We invite the distinguished film critic, and Database Theorist, Hugh Bin-Haad to examine our DBA in Space videos and give his opinion as to their artistic merit.
DBA in Space Trailer
The trailer is, of course, a tribute towards the ‘giant step for a man’, with the cadenza of the small steps for the dog ‘Jar Jar’. It is a piece of post-structuralist genius, with dual themes of the sublime and mundane, of achievement against aspiration. At one moment we are in the world of the first moon-walk where the first footprint of man is left on another planet, the next, we are pitched into a mundane reality. We are in a mix, made especially evident in the colour schemes of white (emptiness, detachment, sterility) and the full colour of the space station (reality, violence). The inspiration comes from the moon photos of Stephen Light’s book ‘Full Moon’. In a subtle twist, there is a passing tribute to the film ‘The Seven Samurai, where the foot, placed in the mud outside the village, portends the threat of coming invasion. Is this the harbinger of menace that gradually increases in the sequence of videos? We are left with an affectionate reference to the 1960s conspiracy theory that the moonwalk actually took place in a darkened hangar somewhere in Midwest America, in which the floor had been sprinkled with sugar.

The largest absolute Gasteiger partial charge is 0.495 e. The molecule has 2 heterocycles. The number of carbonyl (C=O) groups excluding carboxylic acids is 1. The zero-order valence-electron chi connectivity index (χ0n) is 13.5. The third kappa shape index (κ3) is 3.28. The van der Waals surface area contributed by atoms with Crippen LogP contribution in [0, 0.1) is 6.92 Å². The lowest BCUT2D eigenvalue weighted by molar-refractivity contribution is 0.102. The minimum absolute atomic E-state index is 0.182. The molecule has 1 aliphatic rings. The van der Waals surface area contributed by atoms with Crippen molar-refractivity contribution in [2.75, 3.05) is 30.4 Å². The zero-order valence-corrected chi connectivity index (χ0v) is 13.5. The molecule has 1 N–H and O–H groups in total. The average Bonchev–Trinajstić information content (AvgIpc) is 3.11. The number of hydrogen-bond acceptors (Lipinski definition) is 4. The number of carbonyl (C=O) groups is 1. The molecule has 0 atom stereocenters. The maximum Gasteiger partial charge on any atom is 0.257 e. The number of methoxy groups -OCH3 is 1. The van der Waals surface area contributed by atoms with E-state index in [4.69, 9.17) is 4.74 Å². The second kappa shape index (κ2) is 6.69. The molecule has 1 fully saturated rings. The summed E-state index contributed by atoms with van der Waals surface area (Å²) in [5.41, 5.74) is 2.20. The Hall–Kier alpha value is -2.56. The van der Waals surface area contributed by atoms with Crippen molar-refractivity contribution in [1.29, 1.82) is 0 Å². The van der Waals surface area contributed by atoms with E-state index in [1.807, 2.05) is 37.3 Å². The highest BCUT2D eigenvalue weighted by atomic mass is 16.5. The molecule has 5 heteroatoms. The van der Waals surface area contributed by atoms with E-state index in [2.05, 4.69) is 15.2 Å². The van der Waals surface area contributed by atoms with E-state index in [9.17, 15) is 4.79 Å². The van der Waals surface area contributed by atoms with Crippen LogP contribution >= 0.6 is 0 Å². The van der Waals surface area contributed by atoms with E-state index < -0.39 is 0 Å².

DBA in Space Question 1 - Identify a Country from Space